• Typhoid fever is diagnosed by culture of blood, bone marrow, stool, or intestinal secretions. The sensitivity of blood culture alone is low (40-80%). Culture of buffy coat or the lysis centrifugation method for culturing blood can improve sensitivity. Bone-marrow culture and examination should be performed if the diagnosis is strongly suspected. The duodenal string test is also another non-invasive culture method for isolation of S. typhi. Stool cultures in children have higher sensitivity for culture of S. typhi (60%) versus adults (27%). A number of serologic tests for S. typhi have been developed, among which the most widely used is the Widal test, but it is neither sensitive nor specific and is not recommended.

  • Non-typhoidal gastroenteritis is diagnosed by stool culture. Bacteremia and focal infections are diagnosed by blood cultures or direct culture of infected tissue.

  • Salmonellae are Gram-negative bacilli that measure 2-3 by 0.4-0.6 uM in size. They are motile and have typical Enterobacteriaceae characteristics, including fermentation of glucose, reduction of nitrates, and do not produce cytochrome oxidase.

  • Freshly passed stool can be cultured on low selectivity agar medium (MacConkey, deoxycholate) and intermediate selectivity medium (Salmonella-Shigella, xylose-lysine-deoxycholate, or Hektoen) used to screen for enteric pathogens. Increasingly, laboratories use selective chromogenic medium, such as CHROMagar, for primary isolation. In the case of low numbers of organisms, enrichment using tetrathionate and selenite enrichment broths can be used. The organisms can be detected on semi-selective media, such as MacConkey agar, which colorimetrically identify lactose fermentation. Less than 1% of Salmonellae ferment lactose. The differential metabolism of sugars can be used to distinguish Salmonellae serotypes. S. typhi is the only organism that does not produce gas on sugar fermentation. Commercially available polyvalent antisera can be used to identify common serotypes or groups. Because the organism is reportable to public health authorities, it can then be sent to a reference lab for further identification.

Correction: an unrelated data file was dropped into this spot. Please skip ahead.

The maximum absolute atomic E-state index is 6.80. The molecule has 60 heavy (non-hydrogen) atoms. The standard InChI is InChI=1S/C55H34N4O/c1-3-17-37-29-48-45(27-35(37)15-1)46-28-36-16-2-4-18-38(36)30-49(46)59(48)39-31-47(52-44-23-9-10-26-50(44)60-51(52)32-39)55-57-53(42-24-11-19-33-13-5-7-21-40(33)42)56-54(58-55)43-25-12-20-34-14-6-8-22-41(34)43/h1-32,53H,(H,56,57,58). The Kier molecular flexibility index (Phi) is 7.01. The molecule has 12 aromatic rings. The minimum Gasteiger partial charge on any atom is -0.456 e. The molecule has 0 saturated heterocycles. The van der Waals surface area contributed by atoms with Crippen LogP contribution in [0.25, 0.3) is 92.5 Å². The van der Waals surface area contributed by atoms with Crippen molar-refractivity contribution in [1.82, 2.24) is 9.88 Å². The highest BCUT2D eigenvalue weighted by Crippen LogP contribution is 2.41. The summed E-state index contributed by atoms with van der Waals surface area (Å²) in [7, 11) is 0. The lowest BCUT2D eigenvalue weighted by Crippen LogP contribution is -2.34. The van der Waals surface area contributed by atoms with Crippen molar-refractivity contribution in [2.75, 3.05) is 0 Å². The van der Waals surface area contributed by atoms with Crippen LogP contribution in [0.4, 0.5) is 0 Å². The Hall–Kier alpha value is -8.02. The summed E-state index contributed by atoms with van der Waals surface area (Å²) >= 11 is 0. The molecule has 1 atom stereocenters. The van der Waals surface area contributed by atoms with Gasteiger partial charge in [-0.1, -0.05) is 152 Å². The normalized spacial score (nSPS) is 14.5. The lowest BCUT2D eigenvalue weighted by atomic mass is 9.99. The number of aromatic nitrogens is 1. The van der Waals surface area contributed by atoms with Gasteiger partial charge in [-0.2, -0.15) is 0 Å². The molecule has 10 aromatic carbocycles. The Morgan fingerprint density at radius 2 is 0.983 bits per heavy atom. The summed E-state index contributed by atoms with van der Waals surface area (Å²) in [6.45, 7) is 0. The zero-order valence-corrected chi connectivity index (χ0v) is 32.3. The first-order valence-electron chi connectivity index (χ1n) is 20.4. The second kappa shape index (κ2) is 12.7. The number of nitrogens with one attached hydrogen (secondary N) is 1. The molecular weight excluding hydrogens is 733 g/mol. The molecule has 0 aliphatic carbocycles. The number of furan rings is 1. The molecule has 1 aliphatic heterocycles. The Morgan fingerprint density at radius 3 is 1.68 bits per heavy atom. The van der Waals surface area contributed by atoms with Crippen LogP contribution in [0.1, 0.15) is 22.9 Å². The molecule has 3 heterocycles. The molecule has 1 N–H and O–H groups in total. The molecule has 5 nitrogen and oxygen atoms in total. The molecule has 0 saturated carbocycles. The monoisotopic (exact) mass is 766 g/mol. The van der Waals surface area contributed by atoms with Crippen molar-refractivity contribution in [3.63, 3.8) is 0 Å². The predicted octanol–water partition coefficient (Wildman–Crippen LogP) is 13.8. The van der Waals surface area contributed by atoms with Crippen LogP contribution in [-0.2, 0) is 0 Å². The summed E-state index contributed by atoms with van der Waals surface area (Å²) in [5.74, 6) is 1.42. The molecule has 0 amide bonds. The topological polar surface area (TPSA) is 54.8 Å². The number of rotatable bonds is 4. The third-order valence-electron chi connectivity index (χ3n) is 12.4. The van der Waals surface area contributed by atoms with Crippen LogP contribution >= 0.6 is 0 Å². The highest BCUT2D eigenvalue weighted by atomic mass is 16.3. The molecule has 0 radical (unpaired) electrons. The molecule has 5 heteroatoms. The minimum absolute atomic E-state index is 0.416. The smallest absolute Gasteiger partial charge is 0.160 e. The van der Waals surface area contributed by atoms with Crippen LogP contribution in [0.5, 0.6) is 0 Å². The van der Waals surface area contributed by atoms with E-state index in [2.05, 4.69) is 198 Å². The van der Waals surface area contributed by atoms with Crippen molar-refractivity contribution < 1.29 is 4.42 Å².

• There are polymerase chain reaction (PCR)-based tests, and some are commercially available; however, none have currently replaced culture methods, and the clinical sensitivity and specificity are not known.

How do Salmonella species cause disease?

  • The pathogen uses intracellular entrance, survival, and replication within the phagosome as a virulence strategy. The replication of bacteria allows innate immune stimulation that leads to inflammation and disease manifestations. The bacteria sense host environments through specific environmental sensors, remodel their surface to resist innate immune killing, and modify the host through delivery of more than 50 virulence proteins using type III secretion systems, which translocate proteins across host membranes to promote bacterial entrance and phagosome remodeling.

  • Reorganization of the host cytoskeleton and delivery of specific effector proteins to the cytoplasm in the intestinal tract stimulates inflammatory responses that lead to neutrophil infiltration and diarrhea in the intestinal tract. In typhoidal Salmonella infection, organisms are predominately intracellular, and this allows for a chronic febrile illness that requires antibiotics with intracellular killing capacity to resolve the infection. Relapsing disease may also occur from intracellular foci.

WHAT’S THE EVIDENCE for specific management and treatment recommendations?

CDC Yellow Book Recommendations for International Travel 2012. 2012. (This is a standard reference from the US Centers for Disease Control and Prevention providing data about health risks for international travelers. It is updated every two years.)

Mandell, GL, Douglas, RG, Bennett, JE, Mandell, Gerald L., Bennett, John E., Dolin, Raphael. Mandell, Douglas, and Bennett’s Principles and Practice of Infectious Diseases. 2009. (This print and online reference manual contains detailed information on the diagnosis, treatment and epidemiology of infectious diseases, and it contains more detail on treatment recommendations in the chapter Salmonella Species, Including Salmonella Typhi, 2887-2903.)

Guerrant, RL, Walker, DH, Weller, PF. “Nontyphoidal Salmonellosis”. Tropical Infectious Diseases: Principles, Pathogens and Practice (Expert Consult – Online and Print). 2011. (Contains sections related to treatment, diagnosis and epidemiology, as well as on prevention of infection by the organism.)